In State v. Olsen (2017) the Washington State Supreme Court Helds Random UAs to Monitor Abstinence for DUI Probationer Does not Violate Privacy Interests Where Order is Narrowly Tailored
In State v. Olsen, the Court held requiring a probationer convicted of DUI to submit to random urinalysis testing for alcohol, marijuana, and/or nonprescribed drugs did not violate the probationer's privacy interests under article 1, section 7 of the State Constitution because, under the facts of the case, they were conducted with authority of law. In Olsen, the Court held the State has a compelling interest in supervising a probationer to assess his or her progress toward rehabilitation and compliance with probation conditions. The Court found the random UA testing was narrowly tailored to monitor such compliance. State v. Olsen, __ Wn.2d ___, 399 P.3d 1141 (2017)
In State v. Baird (2016) the Washington State Supreme Court held a Driver has no Constitutional Right to Refuse a Breath Test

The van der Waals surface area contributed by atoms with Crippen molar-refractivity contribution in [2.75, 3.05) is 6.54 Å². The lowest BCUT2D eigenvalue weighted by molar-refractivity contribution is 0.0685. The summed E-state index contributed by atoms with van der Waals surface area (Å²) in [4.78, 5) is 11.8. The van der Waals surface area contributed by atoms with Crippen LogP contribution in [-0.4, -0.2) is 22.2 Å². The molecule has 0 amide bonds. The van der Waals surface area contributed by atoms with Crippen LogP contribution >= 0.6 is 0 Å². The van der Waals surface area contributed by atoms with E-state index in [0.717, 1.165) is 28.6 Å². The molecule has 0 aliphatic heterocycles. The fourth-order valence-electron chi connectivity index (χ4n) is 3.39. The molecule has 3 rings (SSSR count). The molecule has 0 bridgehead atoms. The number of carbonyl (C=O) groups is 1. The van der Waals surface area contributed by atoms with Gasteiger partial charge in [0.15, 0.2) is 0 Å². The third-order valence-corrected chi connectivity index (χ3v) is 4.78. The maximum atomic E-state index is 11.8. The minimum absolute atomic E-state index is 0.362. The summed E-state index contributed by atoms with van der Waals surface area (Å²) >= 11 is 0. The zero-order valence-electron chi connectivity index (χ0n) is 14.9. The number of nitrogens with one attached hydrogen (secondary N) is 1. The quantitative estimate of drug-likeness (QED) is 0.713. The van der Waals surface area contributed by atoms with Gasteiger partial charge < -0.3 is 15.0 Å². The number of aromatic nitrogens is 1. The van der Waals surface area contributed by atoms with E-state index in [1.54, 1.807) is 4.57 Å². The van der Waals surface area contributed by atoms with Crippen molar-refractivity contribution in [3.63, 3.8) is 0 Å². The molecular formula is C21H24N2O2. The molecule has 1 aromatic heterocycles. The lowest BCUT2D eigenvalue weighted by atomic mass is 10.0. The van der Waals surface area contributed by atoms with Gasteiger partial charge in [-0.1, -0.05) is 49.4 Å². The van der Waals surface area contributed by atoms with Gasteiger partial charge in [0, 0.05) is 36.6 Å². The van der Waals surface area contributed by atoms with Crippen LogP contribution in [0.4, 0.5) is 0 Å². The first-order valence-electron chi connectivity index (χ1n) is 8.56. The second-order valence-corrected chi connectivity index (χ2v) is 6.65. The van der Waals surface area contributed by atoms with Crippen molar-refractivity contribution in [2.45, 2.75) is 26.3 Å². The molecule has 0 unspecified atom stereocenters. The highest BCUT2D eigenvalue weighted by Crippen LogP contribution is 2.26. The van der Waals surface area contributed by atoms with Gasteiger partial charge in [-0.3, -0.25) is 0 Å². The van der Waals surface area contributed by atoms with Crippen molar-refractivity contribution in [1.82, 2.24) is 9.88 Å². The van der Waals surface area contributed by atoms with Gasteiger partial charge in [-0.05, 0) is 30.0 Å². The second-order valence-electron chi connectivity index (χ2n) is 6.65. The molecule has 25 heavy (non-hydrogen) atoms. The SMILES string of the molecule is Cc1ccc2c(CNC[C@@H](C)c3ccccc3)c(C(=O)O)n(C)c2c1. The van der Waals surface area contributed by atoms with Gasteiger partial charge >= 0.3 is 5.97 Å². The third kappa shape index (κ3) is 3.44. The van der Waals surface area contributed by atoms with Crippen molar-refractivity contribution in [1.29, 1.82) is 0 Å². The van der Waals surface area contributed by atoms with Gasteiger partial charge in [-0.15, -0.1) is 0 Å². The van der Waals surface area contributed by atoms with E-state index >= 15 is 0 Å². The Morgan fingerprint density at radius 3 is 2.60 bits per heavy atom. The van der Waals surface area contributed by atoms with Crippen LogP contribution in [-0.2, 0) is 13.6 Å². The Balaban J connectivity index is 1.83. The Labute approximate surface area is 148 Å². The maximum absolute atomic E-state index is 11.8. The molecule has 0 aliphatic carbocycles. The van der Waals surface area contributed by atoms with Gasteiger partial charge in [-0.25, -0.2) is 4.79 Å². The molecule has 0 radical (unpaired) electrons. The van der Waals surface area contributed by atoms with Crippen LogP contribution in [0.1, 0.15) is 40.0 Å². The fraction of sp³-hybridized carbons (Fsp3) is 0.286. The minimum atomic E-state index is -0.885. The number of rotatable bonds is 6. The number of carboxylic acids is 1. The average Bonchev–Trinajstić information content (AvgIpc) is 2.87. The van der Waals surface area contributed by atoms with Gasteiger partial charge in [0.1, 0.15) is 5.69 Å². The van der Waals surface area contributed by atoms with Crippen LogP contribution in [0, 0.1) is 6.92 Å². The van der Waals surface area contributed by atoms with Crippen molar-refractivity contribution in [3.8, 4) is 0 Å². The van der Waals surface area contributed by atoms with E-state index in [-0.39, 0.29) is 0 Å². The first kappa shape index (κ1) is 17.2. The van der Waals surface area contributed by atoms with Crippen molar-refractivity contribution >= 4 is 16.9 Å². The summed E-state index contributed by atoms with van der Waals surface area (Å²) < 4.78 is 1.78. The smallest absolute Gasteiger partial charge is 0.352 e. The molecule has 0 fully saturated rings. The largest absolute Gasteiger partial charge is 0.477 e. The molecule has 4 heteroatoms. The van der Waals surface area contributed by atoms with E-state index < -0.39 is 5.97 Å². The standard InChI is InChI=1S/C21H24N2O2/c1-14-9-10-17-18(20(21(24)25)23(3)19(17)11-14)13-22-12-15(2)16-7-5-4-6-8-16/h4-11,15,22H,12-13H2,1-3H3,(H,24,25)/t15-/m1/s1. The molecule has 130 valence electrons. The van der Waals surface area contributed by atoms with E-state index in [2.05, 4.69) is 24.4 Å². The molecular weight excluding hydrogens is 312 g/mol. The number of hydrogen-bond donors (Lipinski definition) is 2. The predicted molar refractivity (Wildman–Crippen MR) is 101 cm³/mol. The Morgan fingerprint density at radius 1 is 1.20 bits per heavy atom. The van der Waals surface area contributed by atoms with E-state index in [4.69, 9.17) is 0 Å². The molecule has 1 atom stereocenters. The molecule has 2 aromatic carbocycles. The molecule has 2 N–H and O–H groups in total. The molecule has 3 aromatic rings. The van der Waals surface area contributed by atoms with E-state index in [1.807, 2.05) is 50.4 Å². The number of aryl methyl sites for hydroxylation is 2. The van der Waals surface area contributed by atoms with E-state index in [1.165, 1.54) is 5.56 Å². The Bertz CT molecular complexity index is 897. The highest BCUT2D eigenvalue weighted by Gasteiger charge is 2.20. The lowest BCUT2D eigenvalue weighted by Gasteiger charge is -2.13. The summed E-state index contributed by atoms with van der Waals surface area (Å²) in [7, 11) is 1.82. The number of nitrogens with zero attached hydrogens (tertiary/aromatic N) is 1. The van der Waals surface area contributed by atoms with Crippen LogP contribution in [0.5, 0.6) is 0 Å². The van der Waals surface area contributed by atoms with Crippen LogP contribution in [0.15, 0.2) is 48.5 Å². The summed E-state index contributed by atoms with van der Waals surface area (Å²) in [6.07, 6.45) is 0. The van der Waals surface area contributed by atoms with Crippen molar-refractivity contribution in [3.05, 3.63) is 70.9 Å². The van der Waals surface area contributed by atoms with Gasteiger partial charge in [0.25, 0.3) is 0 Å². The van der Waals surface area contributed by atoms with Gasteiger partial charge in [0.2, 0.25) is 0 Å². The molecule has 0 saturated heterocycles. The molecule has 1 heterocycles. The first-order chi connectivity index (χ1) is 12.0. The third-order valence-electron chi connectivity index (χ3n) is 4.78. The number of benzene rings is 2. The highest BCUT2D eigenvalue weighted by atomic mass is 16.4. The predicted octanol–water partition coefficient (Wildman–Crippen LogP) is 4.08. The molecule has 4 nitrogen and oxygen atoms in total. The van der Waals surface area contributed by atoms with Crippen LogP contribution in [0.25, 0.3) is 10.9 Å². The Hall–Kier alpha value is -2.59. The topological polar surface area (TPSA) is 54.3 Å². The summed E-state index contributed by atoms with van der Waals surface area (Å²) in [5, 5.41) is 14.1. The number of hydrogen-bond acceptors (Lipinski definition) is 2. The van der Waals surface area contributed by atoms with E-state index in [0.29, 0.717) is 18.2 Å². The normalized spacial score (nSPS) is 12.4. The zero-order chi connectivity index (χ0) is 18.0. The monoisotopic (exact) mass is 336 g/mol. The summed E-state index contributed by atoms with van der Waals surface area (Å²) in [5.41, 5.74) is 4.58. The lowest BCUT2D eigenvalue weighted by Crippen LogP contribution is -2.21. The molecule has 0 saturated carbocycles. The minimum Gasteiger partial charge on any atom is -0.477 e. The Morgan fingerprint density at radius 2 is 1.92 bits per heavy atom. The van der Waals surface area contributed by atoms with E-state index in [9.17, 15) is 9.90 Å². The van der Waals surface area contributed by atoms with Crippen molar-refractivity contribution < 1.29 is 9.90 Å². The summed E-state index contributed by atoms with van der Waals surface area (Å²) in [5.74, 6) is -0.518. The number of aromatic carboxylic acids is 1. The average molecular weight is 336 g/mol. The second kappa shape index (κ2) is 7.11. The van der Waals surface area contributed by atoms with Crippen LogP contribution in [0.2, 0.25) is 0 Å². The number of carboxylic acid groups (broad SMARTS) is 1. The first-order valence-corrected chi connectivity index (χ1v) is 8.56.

In State v. Baird, the Court held the implied consent statute does not authorize a warrantless search, and a driver has no constitutional right to refuse a breath test because such search falls under the search incident to arrest exception to the warrant requirement. The Court further noted that although the implied consent statute gives a driver a statutory right to refuse the test, by exercising the privilege to drive, a driver consents to admitting the refusal to take the breath test into evidence. State v. Baird, 187 Wn.2d 210 (2016). The Washington Court's ruling follows the U.S. Supreme Court decision in Birchfield v. North Dakota, U.S., 136 S.Ct 2160 (2016). The Birchfield decision holds that under the Fourth Amendment, administering a breath test is a search incident to arrest, which is an established exception to the warrant requirement. The Court describes the application of the search incident to arrest exception as a “categorical rule”, that does not require a case by case analysis.